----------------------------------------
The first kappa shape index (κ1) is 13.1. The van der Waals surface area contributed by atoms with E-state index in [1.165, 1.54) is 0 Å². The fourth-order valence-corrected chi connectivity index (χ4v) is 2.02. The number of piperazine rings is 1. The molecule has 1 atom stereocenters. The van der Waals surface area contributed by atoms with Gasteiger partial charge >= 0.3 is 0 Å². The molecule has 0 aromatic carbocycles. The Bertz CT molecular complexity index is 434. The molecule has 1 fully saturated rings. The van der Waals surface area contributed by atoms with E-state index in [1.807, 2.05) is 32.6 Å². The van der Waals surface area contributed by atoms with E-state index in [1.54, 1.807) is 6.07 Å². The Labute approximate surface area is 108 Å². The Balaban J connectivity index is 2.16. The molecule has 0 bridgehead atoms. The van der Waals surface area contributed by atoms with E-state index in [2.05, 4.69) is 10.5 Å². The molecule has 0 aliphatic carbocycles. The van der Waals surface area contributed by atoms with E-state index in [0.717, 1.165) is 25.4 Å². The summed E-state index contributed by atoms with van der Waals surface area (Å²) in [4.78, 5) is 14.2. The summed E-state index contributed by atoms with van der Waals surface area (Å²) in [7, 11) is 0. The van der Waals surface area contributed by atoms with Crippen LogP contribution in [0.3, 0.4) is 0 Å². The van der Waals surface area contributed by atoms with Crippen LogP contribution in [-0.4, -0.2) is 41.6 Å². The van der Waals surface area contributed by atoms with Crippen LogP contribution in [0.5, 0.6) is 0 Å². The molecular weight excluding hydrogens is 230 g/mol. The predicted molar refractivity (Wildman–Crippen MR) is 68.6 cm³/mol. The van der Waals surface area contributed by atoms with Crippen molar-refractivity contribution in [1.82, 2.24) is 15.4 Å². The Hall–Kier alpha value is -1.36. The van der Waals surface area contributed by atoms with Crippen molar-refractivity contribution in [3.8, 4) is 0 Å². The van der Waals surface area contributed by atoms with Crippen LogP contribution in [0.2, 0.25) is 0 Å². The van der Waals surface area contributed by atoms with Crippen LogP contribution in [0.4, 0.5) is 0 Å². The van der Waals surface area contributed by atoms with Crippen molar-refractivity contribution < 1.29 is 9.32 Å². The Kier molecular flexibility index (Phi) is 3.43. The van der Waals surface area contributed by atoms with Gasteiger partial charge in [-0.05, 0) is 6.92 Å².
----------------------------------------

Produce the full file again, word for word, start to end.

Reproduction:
The first kappa shape index (κ1) is 13.1. The van der Waals surface area contributed by atoms with E-state index in [1.165, 1.54) is 0 Å². The fourth-order valence-corrected chi connectivity index (χ4v) is 2.02. The number of piperazine rings is 1. The molecule has 1 atom stereocenters. The van der Waals surface area contributed by atoms with Gasteiger partial charge >= 0.3 is 0 Å². The molecule has 0 aromatic carbocycles. The Bertz CT molecular complexity index is 434. The molecule has 1 fully saturated rings. The van der Waals surface area contributed by atoms with E-state index in [1.807, 2.05) is 32.6 Å². The van der Waals surface area contributed by atoms with E-state index in [1.54, 1.807) is 6.07 Å². The Labute approximate surface area is 108 Å². The Balaban J connectivity index is 2.16. The molecule has 0 bridgehead atoms. The van der Waals surface area contributed by atoms with E-state index in [2.05, 4.69) is 10.5 Å². The molecule has 0 aliphatic carbocycles. The van der Waals surface area contributed by atoms with E-state index in [0.717, 1.165) is 25.4 Å². The summed E-state index contributed by atoms with van der Waals surface area (Å²) in [4.78, 5) is 14.2. The summed E-state index contributed by atoms with van der Waals surface area (Å²) in [7, 11) is 0. The van der Waals surface area contributed by atoms with Crippen LogP contribution in [0.3, 0.4) is 0 Å². The van der Waals surface area contributed by atoms with Crippen LogP contribution in [-0.4, -0.2) is 41.6 Å². The van der Waals surface area contributed by atoms with Crippen LogP contribution in [0.5, 0.6) is 0 Å². The molecular weight excluding hydrogens is 230 g/mol. The predicted molar refractivity (Wildman–Crippen MR) is 68.6 cm³/mol. The van der Waals surface area contributed by atoms with Crippen molar-refractivity contribution in [1.82, 2.24) is 15.4 Å². The Hall–Kier alpha value is -1.36. The van der Waals surface area contributed by atoms with Crippen molar-refractivity contribution in [3.8, 4) is 0 Å². The van der Waals surface area contributed by atoms with Crippen LogP contribution in [0.2, 0.25) is 0 Å². The van der Waals surface area contributed by atoms with Crippen LogP contribution in [0.4, 0.5) is 0 Å². The van der Waals surface area contributed by atoms with Crippen molar-refractivity contribution < 1.29 is 9.32 Å². The Kier molecular flexibility index (Phi) is 3.43. The van der Waals surface area contributed by atoms with Gasteiger partial charge in [-0.05, 0) is 6.92 Å².